It’s the retrospective of history that allows one to reflect upon the inequalities of our own contemporary world and therefore, it’s the period of the Renaissance and in particular the writers and poets of the sixteenth century, that I wish to pursue. Given this tumultuous period of religious upheaval, the awakening of what would become the modern mind and the foundation of what we today call western society, I want to further my understanding of how the literature of the period underpinned the attitudes and frustrations of the masses; what it was they understood to be representative of their own disenfranchisement and how they formulated their grievances through the satirical and polemic. To comprehend the essence of quotidian sixteenth century society and attempt to appreciate the level of public dissatisfaction necessary to subvert what was ostensibly a police state. Their ineffable ability to show case injustice and malcontent whilst – and not always successfully – evade the censorious eye of the regime. Ultimately through the study of Renaissance Literature I hope to further acquaint myself with those, who dared to imagine that mere words on a page could alter that which was intolerable or unjust. It’s the voice of the everyman and the politically disenfranchised who documented inequitable and oppressive circumstance – exposing the injustice of modernity – which draws me. It’s the working man’s hand that I wish to grasp from the pages of plays and poems to supplement my own experience of what is ultimately the human condition; the centuries of subjugation and struggle which today are as pertinent to a 21st century society as they were to the groundlings at “The Globe.”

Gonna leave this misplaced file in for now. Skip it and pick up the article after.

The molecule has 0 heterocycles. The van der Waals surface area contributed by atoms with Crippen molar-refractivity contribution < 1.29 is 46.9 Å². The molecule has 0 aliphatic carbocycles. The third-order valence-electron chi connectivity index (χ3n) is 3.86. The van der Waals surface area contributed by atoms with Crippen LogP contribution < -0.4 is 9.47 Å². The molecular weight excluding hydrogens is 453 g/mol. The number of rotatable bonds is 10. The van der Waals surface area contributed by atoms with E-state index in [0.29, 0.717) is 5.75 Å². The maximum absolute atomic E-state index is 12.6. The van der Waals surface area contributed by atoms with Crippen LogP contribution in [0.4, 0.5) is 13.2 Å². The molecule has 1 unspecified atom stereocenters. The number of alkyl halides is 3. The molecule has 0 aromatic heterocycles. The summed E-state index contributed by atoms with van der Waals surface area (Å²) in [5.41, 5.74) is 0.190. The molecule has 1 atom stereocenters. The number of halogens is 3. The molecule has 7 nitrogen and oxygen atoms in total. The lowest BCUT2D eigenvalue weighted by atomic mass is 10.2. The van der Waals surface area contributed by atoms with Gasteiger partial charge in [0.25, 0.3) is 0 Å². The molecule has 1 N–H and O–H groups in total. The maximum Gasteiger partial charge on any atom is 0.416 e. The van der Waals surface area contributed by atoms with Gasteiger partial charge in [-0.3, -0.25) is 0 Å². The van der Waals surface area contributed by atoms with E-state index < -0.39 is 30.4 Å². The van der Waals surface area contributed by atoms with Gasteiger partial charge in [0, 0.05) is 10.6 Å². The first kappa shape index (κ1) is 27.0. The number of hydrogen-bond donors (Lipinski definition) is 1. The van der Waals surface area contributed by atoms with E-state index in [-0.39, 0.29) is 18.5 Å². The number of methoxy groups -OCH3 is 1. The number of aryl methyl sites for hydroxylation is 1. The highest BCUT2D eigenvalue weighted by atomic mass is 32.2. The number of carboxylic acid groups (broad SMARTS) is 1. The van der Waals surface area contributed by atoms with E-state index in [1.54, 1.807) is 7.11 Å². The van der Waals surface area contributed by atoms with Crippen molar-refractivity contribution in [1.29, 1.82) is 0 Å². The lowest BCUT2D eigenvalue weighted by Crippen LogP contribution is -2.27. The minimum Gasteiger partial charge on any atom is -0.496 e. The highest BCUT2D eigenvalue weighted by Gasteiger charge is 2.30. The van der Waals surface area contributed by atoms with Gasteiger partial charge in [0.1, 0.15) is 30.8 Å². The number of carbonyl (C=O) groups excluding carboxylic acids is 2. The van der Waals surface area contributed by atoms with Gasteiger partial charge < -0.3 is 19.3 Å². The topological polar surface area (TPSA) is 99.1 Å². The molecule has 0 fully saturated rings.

As an undergraduate at ASU I have studied under Professors Corse and Fox and would be delighted to be able to continue to do so. In particular my sixteenth century satirical studies with Professor Corse were extremely instrumental in my desire to pursue this particular vein of socio-polemic literature. Likewise Professor Fox – whose encyclopedic understanding of Shakespearian literature and diverse contemporary authors was beyond illuminating – excited my interest in the social and political undercurrents of the English Renaissance. The chance to study with either of these professors in order to increase my knowledge in the field of Renaissance literature and literary satire would be beyond gratifying.

               As with all choices there’s always more than one reason why one makes certain decisions and as the product of my own experience, electing to pursue an MA at ASU is no different. Not only will it enhance future employment possibilities, it will, more importantly, advance my own creative writing ambitions and lend itself to my desire to continue my education once completed. If the strikes of the eighties taught me anything it was the importance of education and a necessary ability to adapt. Modern America is no different in many respects from rural Yorkshire and the jobs which exist today – as I have witnessed at first hand in an ever diminishing manufacturing sector – may not be here tomorrow. Forewarned – as the adage goes – is forearmed.            

                Today I live in Phoenix with my wife and children, having settled here over ten years ago and operate a business on the west side of town. On first arriving in Arizona, after buying our home, I sent photographs to my family in England, justly proud of my new found materialism. My father looked at the photographs and, ignoring my possessions completely, focused on the blue sky. The new car and house might just as well not have been in the pictures. One can understand that living on a windswept island where we have more words for inclement weather than the Inuit have for snow, that the glimpse of an azure blue sky framed by palms trees might be appealing. Needless to say it wasn’t long before he boarded an aeroplane to visit us and enjoy for himself that with which he’d been sorely tempted. Phoenix, just as he discovered, is my home and therefore, ASU my college of choice.

 

Advertisements